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Tuesday, 28 June 1994
Page: 2144

Senator CHAPMAN (9.22 p.m.) —by leave—I move:

1.Clause 6, page 2, heading to proposed section 170CD, line 35, omit "not employed under award conditions".

2.Clause 6, page 2, proposed subsection 170CD(1), line 38, omit "who is not employed under award conditions".

3.Clause 6, page 3, proposed subsection 170CD(3), lines 15 to 18, omit the subsection.

4.Clause 6, page 3, proposed subsection 170CD(4), definition of "relevant award", line 23, omit the definition.

These amendments relate to clause 6 of the bill. As we heard in the debate on the second reading, this bill will restrict access to the Industrial Relations Court for unfair dismissal. To be covered by the unfair dismissal provisions, employees must have no adequate alternative remedy, be working under either federal or state awards, or be earning up to $60,000 a year. The clause discriminates between award and non-award employees and demonstrates yet again that the Labor government's industrial relations policy is designed for the fat cats in the trade union movement. It is certainly not meant for the ordinary working men and women of this country.

  The four amendments that I have moved seek to remove the discrimination that exists under the government's proposed legislation between award and non-award employees with regard to access to unfair termination provisions. The provisions allow award employees unlimited access to unfair dismissal provisions but discriminate against non-award employees by restricting access to those earning less than $60,000 a year. As I said, it exempts the union fat cats from the income cap.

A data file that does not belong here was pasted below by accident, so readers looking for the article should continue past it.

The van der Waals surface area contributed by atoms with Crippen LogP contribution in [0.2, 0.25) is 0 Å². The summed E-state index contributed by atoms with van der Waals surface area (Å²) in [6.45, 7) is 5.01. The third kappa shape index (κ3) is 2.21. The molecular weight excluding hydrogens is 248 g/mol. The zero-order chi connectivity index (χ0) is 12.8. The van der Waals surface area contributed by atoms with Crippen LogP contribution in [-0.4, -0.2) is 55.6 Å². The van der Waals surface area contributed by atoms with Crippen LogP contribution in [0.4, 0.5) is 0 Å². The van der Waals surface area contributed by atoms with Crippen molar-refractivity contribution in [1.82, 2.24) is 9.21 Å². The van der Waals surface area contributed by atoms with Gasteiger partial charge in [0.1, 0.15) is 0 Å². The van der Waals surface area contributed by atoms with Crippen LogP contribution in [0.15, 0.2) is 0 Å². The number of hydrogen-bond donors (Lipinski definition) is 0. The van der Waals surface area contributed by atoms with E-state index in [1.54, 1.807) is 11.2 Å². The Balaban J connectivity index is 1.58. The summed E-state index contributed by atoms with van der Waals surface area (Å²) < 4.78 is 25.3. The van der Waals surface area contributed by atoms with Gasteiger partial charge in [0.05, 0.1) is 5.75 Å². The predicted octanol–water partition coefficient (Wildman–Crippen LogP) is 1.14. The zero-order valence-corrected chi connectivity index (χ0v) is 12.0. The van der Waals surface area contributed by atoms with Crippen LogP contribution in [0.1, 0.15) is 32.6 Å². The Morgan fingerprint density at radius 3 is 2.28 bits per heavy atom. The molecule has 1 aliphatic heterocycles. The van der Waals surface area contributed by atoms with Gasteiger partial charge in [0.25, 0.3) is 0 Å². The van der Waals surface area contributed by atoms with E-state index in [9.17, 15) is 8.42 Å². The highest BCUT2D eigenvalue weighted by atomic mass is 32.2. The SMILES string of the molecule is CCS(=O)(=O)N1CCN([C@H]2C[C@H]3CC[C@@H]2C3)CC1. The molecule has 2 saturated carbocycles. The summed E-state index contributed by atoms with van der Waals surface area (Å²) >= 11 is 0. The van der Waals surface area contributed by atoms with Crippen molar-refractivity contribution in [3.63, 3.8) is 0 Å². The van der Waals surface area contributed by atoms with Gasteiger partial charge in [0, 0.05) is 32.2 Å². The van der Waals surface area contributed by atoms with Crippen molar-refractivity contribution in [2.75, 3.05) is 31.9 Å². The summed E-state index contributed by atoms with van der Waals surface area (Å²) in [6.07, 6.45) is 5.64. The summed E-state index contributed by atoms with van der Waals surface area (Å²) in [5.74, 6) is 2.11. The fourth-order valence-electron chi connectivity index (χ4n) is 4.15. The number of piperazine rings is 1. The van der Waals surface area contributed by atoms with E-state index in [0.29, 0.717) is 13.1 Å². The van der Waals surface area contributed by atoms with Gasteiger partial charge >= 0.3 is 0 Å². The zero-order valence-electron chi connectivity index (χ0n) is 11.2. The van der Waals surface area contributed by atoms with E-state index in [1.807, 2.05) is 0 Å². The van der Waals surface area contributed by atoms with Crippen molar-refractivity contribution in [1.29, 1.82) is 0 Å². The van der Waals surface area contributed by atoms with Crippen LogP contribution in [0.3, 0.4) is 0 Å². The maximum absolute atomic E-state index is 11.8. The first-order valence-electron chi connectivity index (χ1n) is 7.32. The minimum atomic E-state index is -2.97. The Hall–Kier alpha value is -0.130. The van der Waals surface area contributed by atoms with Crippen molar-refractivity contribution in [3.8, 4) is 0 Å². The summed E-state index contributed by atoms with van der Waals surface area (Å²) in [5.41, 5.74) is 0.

Under this legislation, introduced by Mr Brereton in the other place, the government deliberately discriminates against non-award employees. That becomes clear when we look at their access to unfair dismissal compensation and to the court to take action against unfair dismissal. In this legislation there is unlimited access to those unfair dismissal provisions, irrespective of income, provided the employees concerned are under an award. Yet non-award employees in similar situations have access to unfair dismissal provisions only if they are earning less than $60,000 per year. We believe that is grossly unfair and an example of gross discrimination. That is why I have moved these amendments. I feel they warrant the support of the committee and I urge the committee to do so.